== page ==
Hey, Amazing Race, Alliances Like Season 32's Are Not Good TV

Spoilers ahead for the December 9 episode of The Amazing Race Season 32.

I love The Amazing Race. More specifically, I love so many different things about The Amazing Race. I love watching cab drivers get lost and contestants nervously try to drive stick shifts. I love watching teams walk right past clue boxes, book flights with dangerously small layovers and misread their clues. I love watching frantic Detour switches and sudden realizations that the wrong team member was picked for the Roadblock. I love it all, or at least I thought I did, until I watched an entire season controlled and ultimately ruined by an alliance.

Let’s back up real quick. The Amazing Race is currently on its 32nd season. In many ways, this go-around has been similar to what we’ve seen before. We had a team eliminated because they couldn’t figure out directions. We had a team blow up on another over using a U-Turn. We had balancing challenges and music challenges and memory challenges and brute strength challenges. Apart from a mega-leg wrinkle and a leg without Detours or Roadblocks, the basic structure has been very familiar, but it’s all felt really different because of an alliance that has completely dominated and taken over the game.

In short, the so-called Mine Five Alliance worked together throughout most of the season. They openly conspired to get certain teams eliminated (even when it made no sense whatsoever), and they actively worked to help each other out whenever possible. Eventually, they got rid of every other team, but instead of racing against each other, three of the teams formed a new alliance to eliminate the other two teams. Last week it was pretty annoying to watch, but this week it was absolutely infuriating after three of the four remaining teams literally did the final challenge together. They compared notes, devised a system to guess different possible answers and then when one of them got it right, they just walked over and gave the two other teams the answer.

Listen: I’m a seasoned reality show viewer. I’m not anti-alliance. There are certain games you have to play with other people. Survivor and Big Brother are both great examples, but The Amazing Race is not supposed to be those shows. The point of watching The Amazing Race is to see teams compete against each other. It’s to watch teams try to problem solve and figure out how to get places and complete tasks as a two-person unit. Yes, there is always the occasional help teams offer each other, whether it be pointing out where a clue box is or providing some tip that helps them compete the challenge. But offering a little support is entirely different than literally doing challenges for other teams, and there have been so many instances of that this season.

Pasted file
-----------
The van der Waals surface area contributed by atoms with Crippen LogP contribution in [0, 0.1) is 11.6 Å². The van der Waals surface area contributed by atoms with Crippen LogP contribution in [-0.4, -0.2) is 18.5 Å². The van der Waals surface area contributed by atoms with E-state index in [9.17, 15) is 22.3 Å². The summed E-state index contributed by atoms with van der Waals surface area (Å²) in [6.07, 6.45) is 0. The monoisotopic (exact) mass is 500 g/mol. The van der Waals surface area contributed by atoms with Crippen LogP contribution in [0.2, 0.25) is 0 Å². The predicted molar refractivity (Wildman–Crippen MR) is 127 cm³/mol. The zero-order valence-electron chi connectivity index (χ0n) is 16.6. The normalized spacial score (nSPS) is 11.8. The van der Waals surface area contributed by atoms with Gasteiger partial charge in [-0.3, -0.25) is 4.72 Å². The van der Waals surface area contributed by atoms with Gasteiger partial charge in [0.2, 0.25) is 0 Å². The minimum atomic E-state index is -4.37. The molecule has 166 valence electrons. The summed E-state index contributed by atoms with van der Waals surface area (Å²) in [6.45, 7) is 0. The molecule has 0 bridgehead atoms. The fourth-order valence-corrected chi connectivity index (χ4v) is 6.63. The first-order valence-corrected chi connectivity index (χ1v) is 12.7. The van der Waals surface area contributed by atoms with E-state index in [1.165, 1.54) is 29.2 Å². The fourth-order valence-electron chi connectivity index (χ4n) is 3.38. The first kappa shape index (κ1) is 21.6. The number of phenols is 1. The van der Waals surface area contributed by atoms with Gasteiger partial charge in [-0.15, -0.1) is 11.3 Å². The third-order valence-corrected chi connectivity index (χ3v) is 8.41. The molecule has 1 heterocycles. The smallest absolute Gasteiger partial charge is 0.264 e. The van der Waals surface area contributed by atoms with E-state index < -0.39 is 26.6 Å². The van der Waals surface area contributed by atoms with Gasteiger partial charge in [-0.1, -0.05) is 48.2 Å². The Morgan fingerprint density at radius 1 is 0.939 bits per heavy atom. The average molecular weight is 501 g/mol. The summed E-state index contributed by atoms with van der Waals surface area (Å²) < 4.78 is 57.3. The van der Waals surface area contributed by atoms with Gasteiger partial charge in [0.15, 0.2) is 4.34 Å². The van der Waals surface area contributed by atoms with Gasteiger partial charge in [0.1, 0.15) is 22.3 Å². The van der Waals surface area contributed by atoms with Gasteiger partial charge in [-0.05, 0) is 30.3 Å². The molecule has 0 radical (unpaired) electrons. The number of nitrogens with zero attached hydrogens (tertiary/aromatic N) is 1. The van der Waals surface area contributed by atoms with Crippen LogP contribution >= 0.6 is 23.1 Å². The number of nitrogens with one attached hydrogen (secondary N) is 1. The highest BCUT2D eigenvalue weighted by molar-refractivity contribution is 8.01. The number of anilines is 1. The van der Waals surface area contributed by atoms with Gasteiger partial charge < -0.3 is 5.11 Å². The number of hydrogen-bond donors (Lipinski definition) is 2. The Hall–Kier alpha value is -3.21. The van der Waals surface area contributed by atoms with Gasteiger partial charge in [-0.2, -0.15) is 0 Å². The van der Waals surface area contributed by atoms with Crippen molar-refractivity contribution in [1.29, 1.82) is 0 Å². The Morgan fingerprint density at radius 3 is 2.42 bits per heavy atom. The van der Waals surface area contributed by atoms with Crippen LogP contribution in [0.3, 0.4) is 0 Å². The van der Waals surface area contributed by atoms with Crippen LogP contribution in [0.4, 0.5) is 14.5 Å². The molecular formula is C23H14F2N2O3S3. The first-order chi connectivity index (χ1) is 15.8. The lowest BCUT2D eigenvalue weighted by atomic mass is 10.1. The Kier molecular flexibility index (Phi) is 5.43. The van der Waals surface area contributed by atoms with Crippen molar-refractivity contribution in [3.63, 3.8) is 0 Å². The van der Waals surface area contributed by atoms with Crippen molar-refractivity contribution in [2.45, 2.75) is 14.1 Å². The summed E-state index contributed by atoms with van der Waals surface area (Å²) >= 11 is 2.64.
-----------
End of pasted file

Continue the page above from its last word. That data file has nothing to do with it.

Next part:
Watching a team walk over to another and directly give them the answer is not fun to watch. It mocks the entire competition element of the show, and it makes the outcome seem preordained. I’ve never had less fun watching an Amazing Race season, and if Twitter is any indication, I’m not the only one who feels that way either. I don’t blame the contestants. They’re operating within the rules, and they’re just trying to win a million dollars. But as a viewer, I’m asking those involved in the show to make sure this doesn’t happen again.

The Amazing Race is closer to Top Chef or Project Runway than it is to Survivor, or at least I’d like to think it is. I want to see teams succeed based on things like common sense decision-making, sense of direction, skill with their hands, strength, creativity and even luck. I want to see teams get to the finals based on things they accomplished, not which teams they’re friends with.

I don’t know if the answer is eliminating alliances or telling teams they can’t help each other. There’s always going to be at least a small social element to the game because of U-Turns and Yields, but this level of social isn’t fun to watch. It’s frustrating and makes the actual challenges seem pointless. Please figure it out.

Mack Rawden
Editor In Chief

Enthusiastic about Clue, case-of-the-week mysteries, a great wrestling promo and cookies at Disney World. Less enthusiastic about the pricing structure of cable, loud noises and Tuesdays.